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Regina's Erin Gavin (34) fights for a loose ball with Fenwick's Maggie Reilly | Michelle LaVigne~Sun-Times Media
It might be hard for Maggie Reilly to decide which of her three sports is the most enjoyable, but no one should be surprised if basketball is the current leader.
Reilly is fitting in as one of the key players for coach Dave Power’s “Fenwick Frenzy” offense, which in its second year attempts to take 80 shots per game or score more than 80 points in a game.
The offense, which features mass substitutions and sometimes as many as 13 players in a game, can be described as “controlled chaos.”
“At our practices, I’m always so confused,” said Reilly, a senior guard from Western Springs. “It doesn’t look like we know what we’re doing.”
But in its second year, the offense has been working thus far for the No. Friars (6-0), who open the East Suburban Catholic season against Providence at 7 p.m. Wednesday. Fenwick is averaging exactly 80.0 points per game.
“A lot of things have improved on offense and defense too (compared to last year),” junior guard Jade Owens said.
Fenwick lost Sun-Times all-area player Meredith Boardman, now at Yale, to graduation, but with so many returnees, more players are getting used to Power’s mad scientist creation.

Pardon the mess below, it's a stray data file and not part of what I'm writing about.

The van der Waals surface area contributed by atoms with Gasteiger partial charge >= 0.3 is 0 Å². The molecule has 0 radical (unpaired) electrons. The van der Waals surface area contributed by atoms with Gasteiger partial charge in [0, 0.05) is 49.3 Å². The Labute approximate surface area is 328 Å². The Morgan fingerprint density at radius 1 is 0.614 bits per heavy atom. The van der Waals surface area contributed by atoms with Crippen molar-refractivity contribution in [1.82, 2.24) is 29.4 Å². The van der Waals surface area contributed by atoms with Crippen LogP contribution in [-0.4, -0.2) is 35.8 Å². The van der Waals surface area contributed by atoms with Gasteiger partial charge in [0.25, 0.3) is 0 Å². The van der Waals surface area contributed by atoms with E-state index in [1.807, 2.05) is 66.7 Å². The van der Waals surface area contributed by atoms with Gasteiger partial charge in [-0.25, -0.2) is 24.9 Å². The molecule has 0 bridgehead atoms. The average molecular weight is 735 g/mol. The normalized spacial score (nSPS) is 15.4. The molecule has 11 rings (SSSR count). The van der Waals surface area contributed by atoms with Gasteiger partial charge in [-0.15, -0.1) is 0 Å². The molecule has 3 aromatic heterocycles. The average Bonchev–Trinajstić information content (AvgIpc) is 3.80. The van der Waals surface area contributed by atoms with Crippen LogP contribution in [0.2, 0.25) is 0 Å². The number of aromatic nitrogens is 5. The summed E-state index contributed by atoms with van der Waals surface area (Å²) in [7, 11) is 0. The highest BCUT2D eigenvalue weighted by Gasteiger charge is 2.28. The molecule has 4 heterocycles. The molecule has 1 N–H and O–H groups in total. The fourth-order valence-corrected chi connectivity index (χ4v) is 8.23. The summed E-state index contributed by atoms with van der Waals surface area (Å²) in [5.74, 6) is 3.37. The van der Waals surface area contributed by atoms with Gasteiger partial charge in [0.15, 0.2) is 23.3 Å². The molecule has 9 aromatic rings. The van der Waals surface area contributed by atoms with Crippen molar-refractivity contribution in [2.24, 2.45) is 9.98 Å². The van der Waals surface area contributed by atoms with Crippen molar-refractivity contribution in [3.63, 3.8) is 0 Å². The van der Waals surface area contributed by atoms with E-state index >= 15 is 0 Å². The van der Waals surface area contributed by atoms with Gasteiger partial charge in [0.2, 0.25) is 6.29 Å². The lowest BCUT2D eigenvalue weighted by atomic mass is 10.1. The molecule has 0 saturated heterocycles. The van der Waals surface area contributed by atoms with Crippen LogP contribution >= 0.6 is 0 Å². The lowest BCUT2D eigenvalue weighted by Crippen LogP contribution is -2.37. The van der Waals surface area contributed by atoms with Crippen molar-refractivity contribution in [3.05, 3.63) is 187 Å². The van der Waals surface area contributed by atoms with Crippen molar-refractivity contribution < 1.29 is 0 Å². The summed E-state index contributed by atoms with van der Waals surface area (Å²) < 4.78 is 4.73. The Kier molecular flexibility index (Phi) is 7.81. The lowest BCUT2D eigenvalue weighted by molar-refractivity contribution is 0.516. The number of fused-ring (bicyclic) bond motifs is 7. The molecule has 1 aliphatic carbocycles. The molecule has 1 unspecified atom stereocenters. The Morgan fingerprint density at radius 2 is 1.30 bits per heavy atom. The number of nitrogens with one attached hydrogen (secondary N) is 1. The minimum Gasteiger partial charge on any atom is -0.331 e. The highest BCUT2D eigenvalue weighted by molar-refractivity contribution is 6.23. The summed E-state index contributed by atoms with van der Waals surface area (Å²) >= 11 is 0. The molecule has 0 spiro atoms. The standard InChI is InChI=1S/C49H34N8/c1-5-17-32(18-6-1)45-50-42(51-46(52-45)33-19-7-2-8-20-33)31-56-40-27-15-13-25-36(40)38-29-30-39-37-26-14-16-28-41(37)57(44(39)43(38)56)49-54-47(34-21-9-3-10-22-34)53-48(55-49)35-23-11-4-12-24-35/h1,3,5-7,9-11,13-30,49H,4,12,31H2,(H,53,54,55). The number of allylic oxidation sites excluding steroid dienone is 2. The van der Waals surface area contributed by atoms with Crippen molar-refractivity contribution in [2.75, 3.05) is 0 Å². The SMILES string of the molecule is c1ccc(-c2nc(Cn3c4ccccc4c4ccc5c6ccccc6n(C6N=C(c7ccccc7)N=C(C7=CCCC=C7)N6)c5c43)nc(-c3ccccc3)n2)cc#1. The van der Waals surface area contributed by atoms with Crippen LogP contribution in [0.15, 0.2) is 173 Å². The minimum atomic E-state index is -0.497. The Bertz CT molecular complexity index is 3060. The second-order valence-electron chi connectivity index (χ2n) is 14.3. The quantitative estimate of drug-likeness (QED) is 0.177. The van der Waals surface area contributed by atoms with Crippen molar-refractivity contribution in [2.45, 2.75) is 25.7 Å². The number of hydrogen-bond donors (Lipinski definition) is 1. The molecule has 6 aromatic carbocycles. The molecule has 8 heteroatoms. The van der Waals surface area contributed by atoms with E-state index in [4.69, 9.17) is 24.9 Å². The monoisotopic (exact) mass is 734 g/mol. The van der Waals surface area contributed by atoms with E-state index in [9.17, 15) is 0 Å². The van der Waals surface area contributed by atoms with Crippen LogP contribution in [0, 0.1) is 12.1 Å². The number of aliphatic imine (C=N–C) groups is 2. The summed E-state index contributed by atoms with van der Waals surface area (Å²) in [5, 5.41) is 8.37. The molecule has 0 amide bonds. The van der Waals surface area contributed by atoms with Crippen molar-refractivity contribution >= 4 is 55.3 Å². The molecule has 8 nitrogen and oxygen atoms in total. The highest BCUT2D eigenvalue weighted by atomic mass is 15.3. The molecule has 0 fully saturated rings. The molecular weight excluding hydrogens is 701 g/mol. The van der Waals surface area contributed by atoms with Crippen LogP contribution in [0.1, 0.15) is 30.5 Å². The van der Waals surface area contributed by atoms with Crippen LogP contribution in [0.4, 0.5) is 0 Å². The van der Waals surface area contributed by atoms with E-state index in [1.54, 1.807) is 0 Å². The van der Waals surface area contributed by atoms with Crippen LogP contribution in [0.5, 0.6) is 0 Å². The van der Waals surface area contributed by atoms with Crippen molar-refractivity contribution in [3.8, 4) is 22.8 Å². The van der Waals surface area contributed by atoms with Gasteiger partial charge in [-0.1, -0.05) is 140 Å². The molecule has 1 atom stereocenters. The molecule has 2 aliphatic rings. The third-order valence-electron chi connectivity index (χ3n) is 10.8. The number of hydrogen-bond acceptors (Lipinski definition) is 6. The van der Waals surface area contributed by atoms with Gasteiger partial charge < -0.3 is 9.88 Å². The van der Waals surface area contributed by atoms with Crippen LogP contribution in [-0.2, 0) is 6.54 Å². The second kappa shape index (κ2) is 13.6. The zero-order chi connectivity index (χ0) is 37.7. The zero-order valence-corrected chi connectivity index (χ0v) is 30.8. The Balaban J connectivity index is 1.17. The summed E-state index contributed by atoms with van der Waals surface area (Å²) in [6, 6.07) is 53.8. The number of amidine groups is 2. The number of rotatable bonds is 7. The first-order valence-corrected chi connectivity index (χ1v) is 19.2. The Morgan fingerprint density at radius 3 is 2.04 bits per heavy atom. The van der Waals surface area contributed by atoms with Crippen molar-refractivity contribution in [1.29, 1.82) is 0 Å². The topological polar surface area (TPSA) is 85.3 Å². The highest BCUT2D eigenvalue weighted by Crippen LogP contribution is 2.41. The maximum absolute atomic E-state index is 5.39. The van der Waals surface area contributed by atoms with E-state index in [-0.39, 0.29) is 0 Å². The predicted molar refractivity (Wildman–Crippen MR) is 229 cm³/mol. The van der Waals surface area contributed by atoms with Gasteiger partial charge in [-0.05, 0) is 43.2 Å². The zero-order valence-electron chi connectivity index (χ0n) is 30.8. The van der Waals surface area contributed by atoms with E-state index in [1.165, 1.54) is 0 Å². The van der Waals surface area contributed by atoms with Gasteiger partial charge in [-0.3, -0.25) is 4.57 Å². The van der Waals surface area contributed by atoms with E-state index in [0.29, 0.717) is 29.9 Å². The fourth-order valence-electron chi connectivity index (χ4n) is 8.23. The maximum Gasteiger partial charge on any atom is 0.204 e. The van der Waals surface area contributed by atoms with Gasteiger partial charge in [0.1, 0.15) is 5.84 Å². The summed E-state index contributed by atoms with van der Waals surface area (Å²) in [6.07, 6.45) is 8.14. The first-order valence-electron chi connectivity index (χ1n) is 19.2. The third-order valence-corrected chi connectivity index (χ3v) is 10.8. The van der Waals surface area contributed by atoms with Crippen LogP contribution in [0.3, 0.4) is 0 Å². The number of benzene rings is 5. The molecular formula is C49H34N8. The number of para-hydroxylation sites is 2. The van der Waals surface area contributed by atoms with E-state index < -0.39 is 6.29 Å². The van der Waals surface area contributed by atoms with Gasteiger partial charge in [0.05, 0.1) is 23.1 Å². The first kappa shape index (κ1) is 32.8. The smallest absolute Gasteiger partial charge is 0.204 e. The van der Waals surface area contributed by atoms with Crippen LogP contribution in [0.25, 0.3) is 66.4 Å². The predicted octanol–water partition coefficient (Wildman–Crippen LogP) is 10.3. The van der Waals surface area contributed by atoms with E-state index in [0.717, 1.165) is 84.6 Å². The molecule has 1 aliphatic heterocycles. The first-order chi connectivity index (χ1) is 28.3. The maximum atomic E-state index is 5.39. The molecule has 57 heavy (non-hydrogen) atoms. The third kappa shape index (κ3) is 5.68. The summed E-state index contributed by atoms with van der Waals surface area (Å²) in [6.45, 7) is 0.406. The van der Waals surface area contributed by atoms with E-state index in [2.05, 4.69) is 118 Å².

The Friars beat Loyola 74-63 Nov. 29 for the first time in three years and play at No. 5 Marist (6-0) at 2:30 p.m. Saturday.
“I enjoy watching it. It can be frustrating,” Power said. “Once Loyola was trying to play our (style) of game.”
Reilly didn’t start against the Ramblers, but was among the new substitution of five players to enter the game with 5:46 remaining in the first quarter. She scored a season-high 19 points, including a season-high 5 3-pointers on 5-of-14 shooting beyond the arc. Reilly missed her only attempted shot inside the 3-point line in the fourth quarter.
She made two of four free throws in the first half to finish with 16 points at halftime.
Reilly doesn’t claim to have to the green light to constantly shoot threes, but she has Power’s OK most of the time.
“If I’m not hitting, then I’m not shooting (threes),” Reilly said. “I do not have carte blanche.”
For a shooter like Reilly, it’s difficult not to have fun playing in such a wide-open offense. The offense is built around Owens’ ability to push the ball up the court as a point guard and her ability to drive and penetrate the lane as a shooter.
“I think it’s so fun,” Reilly said. “I like shooting. This year all the girls are clicking while playing the system. We have a lot of returnees. Some of our players last year did not know the system.”
Reilly was the starting setter for Fenwick’s girls volleyball team (11-20), which had its season end Oct. 25 in a Class 4A regional final loss to Lyons. Reilly was one of the leading scorers for the girls soccer team last spring.
“Volleyball was a hard transition (to basketball),” Reilly said. “In setting, you have a different motion than shooting.”